With the whole Covid-19 situation taking hold, thousands of Kiwis are now working from home. If this is not your usual MO, then we’re guessing your makeshift home office has probably never received an ergonomic assessment. So we’re on hand to offer some handy tips to help you work more comfortably and efficiently at your place.
Movement is the key
No matter how ergonomic your workstation is – and let’s face it we may be talking kitchen table here – movement is the only thing that can really combat the health and posture issues caused by bouts of prolonged sitting.
Move every hour
Make it a habit by setting reminders/alerts. Stand up, do some stretches, grab a glass of water or make a hot drink. Better still, walk the length of your house, down to the letterbox or around the house if you have the space. Every little helps.
Switch it up
Sitting in the same posture for too long can increase unwanted tension or load through your muscles and joints. So switch around occasionally. Spend some time at your desk or workstation, then maybe some thinking time on the couch or standing in the living room (you can use the window as a whiteboard). Every now and then, aim to do some work standing.
Take walking phone calls
If possible, take your call outside and get some vitamin D from the sunshine, or pace the living room and get that step count up.
Where possible, have an active lunch-break, or morning or afternoon tea break. Take the dog or family for a walk, try a home-based workout, or go for a jog or a bike ride. As well as some fresh air, it’ll help you focus better once you get back to it.
Setting up your workstation
Movement is key, but sometimes you just can’t avoid those long hours sitting down in front of a screen. Not all of these tips may work for your situation, but hopefully you can take away a few pearls of wisdom to make your workstation a more comfortable, pain free place. Ready to give you home desk a makeover?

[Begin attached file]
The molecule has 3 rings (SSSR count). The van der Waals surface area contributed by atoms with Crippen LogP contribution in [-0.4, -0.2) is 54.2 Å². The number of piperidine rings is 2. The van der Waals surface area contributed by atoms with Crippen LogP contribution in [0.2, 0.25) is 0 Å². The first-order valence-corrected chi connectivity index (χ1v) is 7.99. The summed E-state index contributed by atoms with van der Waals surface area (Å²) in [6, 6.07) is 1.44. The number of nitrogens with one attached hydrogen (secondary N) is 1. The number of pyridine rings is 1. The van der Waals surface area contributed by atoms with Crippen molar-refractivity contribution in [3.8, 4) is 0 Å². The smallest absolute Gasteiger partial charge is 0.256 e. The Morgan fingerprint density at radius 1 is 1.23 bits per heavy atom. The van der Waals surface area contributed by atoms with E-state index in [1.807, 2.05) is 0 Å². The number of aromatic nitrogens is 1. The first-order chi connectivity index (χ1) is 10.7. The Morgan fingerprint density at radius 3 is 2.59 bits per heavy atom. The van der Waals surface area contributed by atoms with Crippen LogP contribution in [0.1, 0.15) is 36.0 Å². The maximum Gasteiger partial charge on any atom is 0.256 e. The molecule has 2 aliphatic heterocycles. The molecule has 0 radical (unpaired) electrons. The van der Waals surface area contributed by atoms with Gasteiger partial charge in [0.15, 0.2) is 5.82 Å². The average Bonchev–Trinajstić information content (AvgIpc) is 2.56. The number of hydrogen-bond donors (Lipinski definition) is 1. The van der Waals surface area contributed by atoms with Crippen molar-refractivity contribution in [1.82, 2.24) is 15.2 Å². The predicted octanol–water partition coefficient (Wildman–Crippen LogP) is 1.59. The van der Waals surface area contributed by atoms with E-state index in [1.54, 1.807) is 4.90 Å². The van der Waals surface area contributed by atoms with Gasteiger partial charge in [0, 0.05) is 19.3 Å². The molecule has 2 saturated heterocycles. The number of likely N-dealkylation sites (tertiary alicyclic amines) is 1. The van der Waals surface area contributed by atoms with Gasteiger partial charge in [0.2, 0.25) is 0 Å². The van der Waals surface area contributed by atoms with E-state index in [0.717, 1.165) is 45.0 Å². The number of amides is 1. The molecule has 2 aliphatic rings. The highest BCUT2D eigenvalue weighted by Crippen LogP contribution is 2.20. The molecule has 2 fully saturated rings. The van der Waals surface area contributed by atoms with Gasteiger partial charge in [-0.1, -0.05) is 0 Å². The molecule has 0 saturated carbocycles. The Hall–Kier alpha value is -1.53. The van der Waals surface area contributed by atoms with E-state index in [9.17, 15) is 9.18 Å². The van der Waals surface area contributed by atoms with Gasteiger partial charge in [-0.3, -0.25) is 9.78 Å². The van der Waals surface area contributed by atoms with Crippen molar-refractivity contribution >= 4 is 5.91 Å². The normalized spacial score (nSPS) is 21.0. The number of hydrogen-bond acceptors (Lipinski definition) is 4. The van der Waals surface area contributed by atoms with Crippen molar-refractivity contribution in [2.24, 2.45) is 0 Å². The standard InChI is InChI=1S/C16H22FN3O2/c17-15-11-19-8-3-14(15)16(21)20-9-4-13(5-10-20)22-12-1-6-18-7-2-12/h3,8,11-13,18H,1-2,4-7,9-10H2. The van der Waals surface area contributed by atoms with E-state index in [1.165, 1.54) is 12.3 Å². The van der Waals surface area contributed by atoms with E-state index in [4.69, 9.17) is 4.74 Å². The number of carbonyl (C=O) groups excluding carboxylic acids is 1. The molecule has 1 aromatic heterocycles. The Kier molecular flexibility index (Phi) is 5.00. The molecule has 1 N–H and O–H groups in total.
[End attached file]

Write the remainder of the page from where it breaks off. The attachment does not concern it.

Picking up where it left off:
If you can, adjust your chair so your knees are about level with your hips. If this makes you feel too low for your desk, or you can’t adjust your chair, try adding a footstool to raise your knees up to your hip level. If your chair is already supportive on your back, great! If not, see if adding a small pillow to your lower back helps to make you more comfortable. It could to reduce back pain too!
Monitor / Laptop
Have your screen up close, no more than arm’s length away. Your eyes should also line up with the top third of your screen. That way, you’re less likely to crook your neck forward when trying to read what’s on screen.
Keyboard and Mouse
Keep your keyboard and mouse close to you to reduce unnecessary rounding of your
shoulders. Your wrists should remain relatively straight. If you find that your ‘at home’ equipment is making your wrists bend back too much, and this is making you feel uncomfortable, you can also try a homemade ergonomic mouse pad. Simply find a flannel or something similar, roll it up, and place it at the back of the mouse where your wrist would be. It should help to ease any wrist pain you’re feeling.
Here’s one last tip to help prevent aches and pains when you’re working from home: stretches. The exercises listed are quick, can be repeated multiple times a day, and most importantly, target your most ‘at risk’ musculoskeletal pain point areas.
Sitting for most people puts more of a bend in your back, which can lead to lower back pain. So to counter this, simply do the opposite. Stand up, place your hands on the small of your back, and arch backwards. Start with 5 reps for 3 second holds. Just a stretch – this should be pain free!
Upper fibre trap stretches
This stretch targets the muscles in your neck that most frequently tighten up from prolonged sitting. Place your hand on your head just above your opposite ear. Let your hand gently pull your head away from your shoulder. To get a bigger stretch, anchor your other arm under a chair or under your bottom so that your shoulder is being pulled down too. Repeat on both sides twice holding for 20 seconds each time.
Wrist flexion stretch